(b)lines Ask the Experts – Requiring Transfer before Taking a Loan

August 31, 2010 (PLANSPONSOR (b)lines) – A plan sponsor wishes to disallow participant loans from vendors that are no longer receiving contributions and amend its plan to require participants who wish to take a loan to first move their money to an active vendor.  Is this permitted?

Michael A. Webb, Vice President, Retirement Plan Services, Cammack LaRhette Consulting, answers:    

First of all, let me state that this is a controversial area, since there is no direct guidance on the issue and obviously plan sponsors and inactive vendors have competing interests in this regard; vendors may not wish to see funds transfer to the new vendor, and plan sponsors may wish to permit loans and hardship distributions without the added administration, and related expense, of coordinating such provisions among inactive vendors.    

However, despite the controversy, we can offer some thoughts based on IRS guidance in other areas. In general, the IRS has indicated that the plan should control the contract, not the other way around (see, e.g., Section 5.07 of the proposed revenue procedure published in IRS Announcement 2009-34). Thus, if that guidance could be applied to this specific situation, it would appear that a plan could be written so that loans are only permitted from the active vendor.   

The IRS (in the form of benefits, rights, and features testing under 401(a)(4)) and the DoL (under 29 CFR §2550.408b-1) have both issued guidance indicating that loans must be made available on a nondiscriminatory basis; however, the application of these rules at the plan, as opposed to contract, level would seem to support the position that loans need not be offered in all contracts, as long as the contract(s) in which they are offered are available to all participants. If loans are only available in the active contract(s), such loans would be available to all participants, even terminated participants, assuming that they could transfer their account balance from an inactive vendor to the active vendor(s).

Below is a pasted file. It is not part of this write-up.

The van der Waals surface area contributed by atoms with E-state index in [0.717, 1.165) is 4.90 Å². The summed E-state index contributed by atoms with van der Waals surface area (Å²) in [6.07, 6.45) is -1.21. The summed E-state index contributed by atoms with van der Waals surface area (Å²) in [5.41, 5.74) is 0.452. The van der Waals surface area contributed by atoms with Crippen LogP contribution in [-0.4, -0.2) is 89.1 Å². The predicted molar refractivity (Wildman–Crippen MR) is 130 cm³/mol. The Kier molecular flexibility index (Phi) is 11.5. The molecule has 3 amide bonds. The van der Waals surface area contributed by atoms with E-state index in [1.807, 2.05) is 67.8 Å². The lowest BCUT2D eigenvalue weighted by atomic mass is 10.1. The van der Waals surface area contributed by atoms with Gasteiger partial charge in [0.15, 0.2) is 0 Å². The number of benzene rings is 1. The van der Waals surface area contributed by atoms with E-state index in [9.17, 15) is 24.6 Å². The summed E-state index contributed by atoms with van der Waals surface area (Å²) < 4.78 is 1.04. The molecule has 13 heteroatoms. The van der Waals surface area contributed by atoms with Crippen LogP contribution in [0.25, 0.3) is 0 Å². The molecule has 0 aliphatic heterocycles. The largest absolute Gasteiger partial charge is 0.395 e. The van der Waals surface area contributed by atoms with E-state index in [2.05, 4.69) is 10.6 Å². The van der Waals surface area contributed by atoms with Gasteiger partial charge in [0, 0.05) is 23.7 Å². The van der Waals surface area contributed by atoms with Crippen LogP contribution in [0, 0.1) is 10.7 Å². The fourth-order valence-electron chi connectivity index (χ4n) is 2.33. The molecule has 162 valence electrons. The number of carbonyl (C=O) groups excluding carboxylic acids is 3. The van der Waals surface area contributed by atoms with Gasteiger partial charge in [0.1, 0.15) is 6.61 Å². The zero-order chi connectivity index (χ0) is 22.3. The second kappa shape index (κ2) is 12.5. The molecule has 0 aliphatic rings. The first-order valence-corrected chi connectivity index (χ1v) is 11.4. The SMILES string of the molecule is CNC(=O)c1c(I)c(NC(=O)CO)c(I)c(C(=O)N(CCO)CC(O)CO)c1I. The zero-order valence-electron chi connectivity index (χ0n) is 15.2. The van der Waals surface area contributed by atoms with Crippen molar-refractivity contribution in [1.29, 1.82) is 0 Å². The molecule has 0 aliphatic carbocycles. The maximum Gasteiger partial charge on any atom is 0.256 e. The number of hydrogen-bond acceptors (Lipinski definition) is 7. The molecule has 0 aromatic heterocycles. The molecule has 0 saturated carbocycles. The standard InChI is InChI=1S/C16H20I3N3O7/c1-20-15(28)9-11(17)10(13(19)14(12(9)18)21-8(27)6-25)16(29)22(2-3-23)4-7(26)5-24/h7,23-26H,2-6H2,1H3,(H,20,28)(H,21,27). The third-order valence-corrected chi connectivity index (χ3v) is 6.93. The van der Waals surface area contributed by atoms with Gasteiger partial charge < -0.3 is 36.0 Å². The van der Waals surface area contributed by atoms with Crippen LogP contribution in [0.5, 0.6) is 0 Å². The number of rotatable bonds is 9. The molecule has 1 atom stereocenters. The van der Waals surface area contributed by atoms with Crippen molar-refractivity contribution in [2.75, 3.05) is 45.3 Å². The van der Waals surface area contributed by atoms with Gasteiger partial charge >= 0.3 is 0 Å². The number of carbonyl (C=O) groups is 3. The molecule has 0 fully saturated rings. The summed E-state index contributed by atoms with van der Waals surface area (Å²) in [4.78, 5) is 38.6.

Where the situation becomes more complicated is where the contract cannot be amended to prohibit loans and does not provide that the plan terms will control; either due to the fact that the contracts with the inactive vendor are individual in nature, or otherwise cannot be amended by the employer. If this is the case, it seems that the plan sponsor can still prohibit loans from the inactive vendor via the terms of the governing plan document, on the theory that the plan document should control, rather than the contract language, and there is no apparent obligation on the part of employer to permit or approve loans under its plan (see, e.g., DOL Field Assistance Bulletin 2010-01, Q&A-14).    

However, the problem is enforcement, especially where the plan sponsor has little control over participant transactions with the inactive vendor.   And the conflict between the plan and contract puts the inactive vendor in the difficult spot of choosing to honor the contract or honor the plan.  The best that a plan sponsor or inactive vendor can likely do in this situation is inform the participant of the possible adverse tax consequences of borrowing from the contract when the plan does not allow loans from inactive contracts and let the participant make an informed decision.    

Again, this is quite a controversial area, so plan sponsors and vendors would wish to seek the advice of outside counsel that is well versed in such issues involving 403(b) plan provisions before proceeding.   


NOTE: This feature is to provide general information only, does not constitute legal advice, and cannot be used or substituted for legal or tax advice.